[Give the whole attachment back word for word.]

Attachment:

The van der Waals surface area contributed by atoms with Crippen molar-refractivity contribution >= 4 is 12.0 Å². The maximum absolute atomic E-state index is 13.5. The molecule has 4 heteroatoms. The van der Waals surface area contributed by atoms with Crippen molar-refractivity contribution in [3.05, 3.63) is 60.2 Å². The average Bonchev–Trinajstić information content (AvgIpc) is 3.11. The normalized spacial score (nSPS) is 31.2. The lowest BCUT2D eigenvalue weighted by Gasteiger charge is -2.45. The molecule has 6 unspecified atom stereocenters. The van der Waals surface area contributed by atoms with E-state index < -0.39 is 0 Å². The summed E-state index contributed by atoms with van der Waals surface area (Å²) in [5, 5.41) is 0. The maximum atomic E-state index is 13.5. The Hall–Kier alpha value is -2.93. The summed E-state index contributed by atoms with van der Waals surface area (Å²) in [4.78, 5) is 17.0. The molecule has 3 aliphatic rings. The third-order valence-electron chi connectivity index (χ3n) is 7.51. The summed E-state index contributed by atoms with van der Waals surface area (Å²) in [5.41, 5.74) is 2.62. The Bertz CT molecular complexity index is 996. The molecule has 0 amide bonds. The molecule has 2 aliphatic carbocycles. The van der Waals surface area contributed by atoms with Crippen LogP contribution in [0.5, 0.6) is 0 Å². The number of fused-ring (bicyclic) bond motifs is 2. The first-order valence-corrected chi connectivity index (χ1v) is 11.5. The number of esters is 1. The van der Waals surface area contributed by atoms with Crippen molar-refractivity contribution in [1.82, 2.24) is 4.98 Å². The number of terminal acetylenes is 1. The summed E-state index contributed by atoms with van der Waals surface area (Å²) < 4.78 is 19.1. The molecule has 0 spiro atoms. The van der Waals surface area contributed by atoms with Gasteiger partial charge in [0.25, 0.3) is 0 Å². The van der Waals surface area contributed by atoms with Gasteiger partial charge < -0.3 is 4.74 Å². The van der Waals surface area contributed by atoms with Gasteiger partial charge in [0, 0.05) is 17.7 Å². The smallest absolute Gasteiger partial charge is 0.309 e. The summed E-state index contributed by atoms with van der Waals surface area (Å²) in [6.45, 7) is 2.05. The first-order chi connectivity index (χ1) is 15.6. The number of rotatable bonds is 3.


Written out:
The van der Waals surface area contributed by atoms with Crippen molar-refractivity contribution >= 4 is 12.0 Å². The maximum absolute atomic E-state index is 13.5. The molecule has 4 heteroatoms. The van der Waals surface area contributed by atoms with Crippen molar-refractivity contribution in [3.05, 3.63) is 60.2 Å². The average Bonchev–Trinajstić information content (AvgIpc) is 3.11. The normalized spacial score (nSPS) is 31.2. The lowest BCUT2D eigenvalue weighted by Gasteiger charge is -2.45. The molecule has 6 unspecified atom stereocenters. The van der Waals surface area contributed by atoms with E-state index < -0.39 is 0 Å². The summed E-state index contributed by atoms with van der Waals surface area (Å²) in [5, 5.41) is 0. The maximum atomic E-state index is 13.5. The Hall–Kier alpha value is -2.93. The summed E-state index contributed by atoms with van der Waals surface area (Å²) in [4.78, 5) is 17.0. The molecule has 3 aliphatic rings. The third-order valence-electron chi connectivity index (χ3n) is 7.51. The summed E-state index contributed by atoms with van der Waals surface area (Å²) in [5.41, 5.74) is 2.62. The Bertz CT molecular complexity index is 996. The molecule has 0 amide bonds. The molecule has 2 aliphatic carbocycles. The van der Waals surface area contributed by atoms with Crippen LogP contribution in [0.5, 0.6) is 0 Å². The number of fused-ring (bicyclic) bond motifs is 2. The first-order valence-corrected chi connectivity index (χ1v) is 11.5. The number of esters is 1. The van der Waals surface area contributed by atoms with Crippen molar-refractivity contribution in [1.82, 2.24) is 4.98 Å². The number of terminal acetylenes is 1. The summed E-state index contributed by atoms with van der Waals surface area (Å²) < 4.78 is 19.1. The molecule has 0 spiro atoms. The van der Waals surface area contributed by atoms with Gasteiger partial charge in [0.25, 0.3) is 0 Å². The van der Waals surface area contributed by atoms with Gasteiger partial charge < -0.3 is 4.74 Å². The van der Waals surface area contributed by atoms with Gasteiger partial charge in [0, 0.05) is 17.7 Å². The smallest absolute Gasteiger partial charge is 0.309 e. The summed E-state index contributed by atoms with van der Waals surface area (Å²) in [6.45, 7) is 2.05. The first-order chi connectivity index (χ1) is 15.6. The number of rotatable bonds is 3.